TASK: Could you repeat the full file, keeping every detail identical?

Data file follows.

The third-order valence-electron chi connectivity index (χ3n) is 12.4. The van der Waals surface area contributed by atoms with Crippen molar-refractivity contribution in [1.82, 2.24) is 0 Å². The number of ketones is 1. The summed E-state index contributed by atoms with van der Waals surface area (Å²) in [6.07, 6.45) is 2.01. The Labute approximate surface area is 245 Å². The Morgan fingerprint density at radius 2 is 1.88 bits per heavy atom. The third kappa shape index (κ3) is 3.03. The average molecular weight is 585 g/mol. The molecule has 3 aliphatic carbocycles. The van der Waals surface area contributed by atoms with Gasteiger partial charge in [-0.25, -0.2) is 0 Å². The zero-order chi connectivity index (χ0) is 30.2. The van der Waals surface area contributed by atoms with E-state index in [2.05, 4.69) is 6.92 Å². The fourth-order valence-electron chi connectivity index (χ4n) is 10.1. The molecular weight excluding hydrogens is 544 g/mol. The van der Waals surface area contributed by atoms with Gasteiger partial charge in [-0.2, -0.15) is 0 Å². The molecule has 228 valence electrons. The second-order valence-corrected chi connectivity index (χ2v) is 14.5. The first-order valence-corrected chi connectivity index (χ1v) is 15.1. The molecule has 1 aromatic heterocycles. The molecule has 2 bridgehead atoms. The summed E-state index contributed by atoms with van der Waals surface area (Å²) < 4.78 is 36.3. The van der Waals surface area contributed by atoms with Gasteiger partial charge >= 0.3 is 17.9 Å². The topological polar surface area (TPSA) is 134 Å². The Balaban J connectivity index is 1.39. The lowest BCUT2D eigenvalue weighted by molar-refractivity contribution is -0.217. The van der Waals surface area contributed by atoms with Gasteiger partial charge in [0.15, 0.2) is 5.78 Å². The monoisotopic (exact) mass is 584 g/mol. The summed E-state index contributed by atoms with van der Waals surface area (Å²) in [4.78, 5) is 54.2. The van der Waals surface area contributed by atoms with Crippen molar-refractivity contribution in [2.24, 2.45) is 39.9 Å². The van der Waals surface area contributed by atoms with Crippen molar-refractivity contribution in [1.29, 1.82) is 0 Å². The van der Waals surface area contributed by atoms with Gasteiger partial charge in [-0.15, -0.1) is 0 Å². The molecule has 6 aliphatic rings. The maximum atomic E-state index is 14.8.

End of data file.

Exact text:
The third-order valence-electron chi connectivity index (χ3n) is 12.4. The van der Waals surface area contributed by atoms with Crippen molar-refractivity contribution in [1.82, 2.24) is 0 Å². The number of ketones is 1. The summed E-state index contributed by atoms with van der Waals surface area (Å²) in [6.07, 6.45) is 2.01. The Labute approximate surface area is 245 Å². The Morgan fingerprint density at radius 2 is 1.88 bits per heavy atom. The third kappa shape index (κ3) is 3.03. The average molecular weight is 585 g/mol. The molecule has 3 aliphatic carbocycles. The van der Waals surface area contributed by atoms with Gasteiger partial charge in [-0.25, -0.2) is 0 Å². The zero-order chi connectivity index (χ0) is 30.2. The van der Waals surface area contributed by atoms with E-state index in [2.05, 4.69) is 6.92 Å². The fourth-order valence-electron chi connectivity index (χ4n) is 10.1. The molecular weight excluding hydrogens is 544 g/mol. The van der Waals surface area contributed by atoms with Gasteiger partial charge in [-0.2, -0.15) is 0 Å². The molecule has 228 valence electrons. The second-order valence-corrected chi connectivity index (χ2v) is 14.5. The first-order valence-corrected chi connectivity index (χ1v) is 15.1. The molecule has 1 aromatic heterocycles. The molecule has 2 bridgehead atoms. The summed E-state index contributed by atoms with van der Waals surface area (Å²) < 4.78 is 36.3. The van der Waals surface area contributed by atoms with Gasteiger partial charge >= 0.3 is 17.9 Å². The topological polar surface area (TPSA) is 134 Å². The Balaban J connectivity index is 1.39. The lowest BCUT2D eigenvalue weighted by molar-refractivity contribution is -0.217. The van der Waals surface area contributed by atoms with Gasteiger partial charge in [0.15, 0.2) is 5.78 Å². The monoisotopic (exact) mass is 584 g/mol. The summed E-state index contributed by atoms with van der Waals surface area (Å²) in [4.78, 5) is 54.2. The van der Waals surface area contributed by atoms with Crippen molar-refractivity contribution in [2.24, 2.45) is 39.9 Å². The van der Waals surface area contributed by atoms with Crippen molar-refractivity contribution in [1.29, 1.82) is 0 Å². The van der Waals surface area contributed by atoms with Gasteiger partial charge in [-0.15, -0.1) is 0 Å². The molecule has 6 aliphatic rings. The maximum atomic E-state index is 14.8.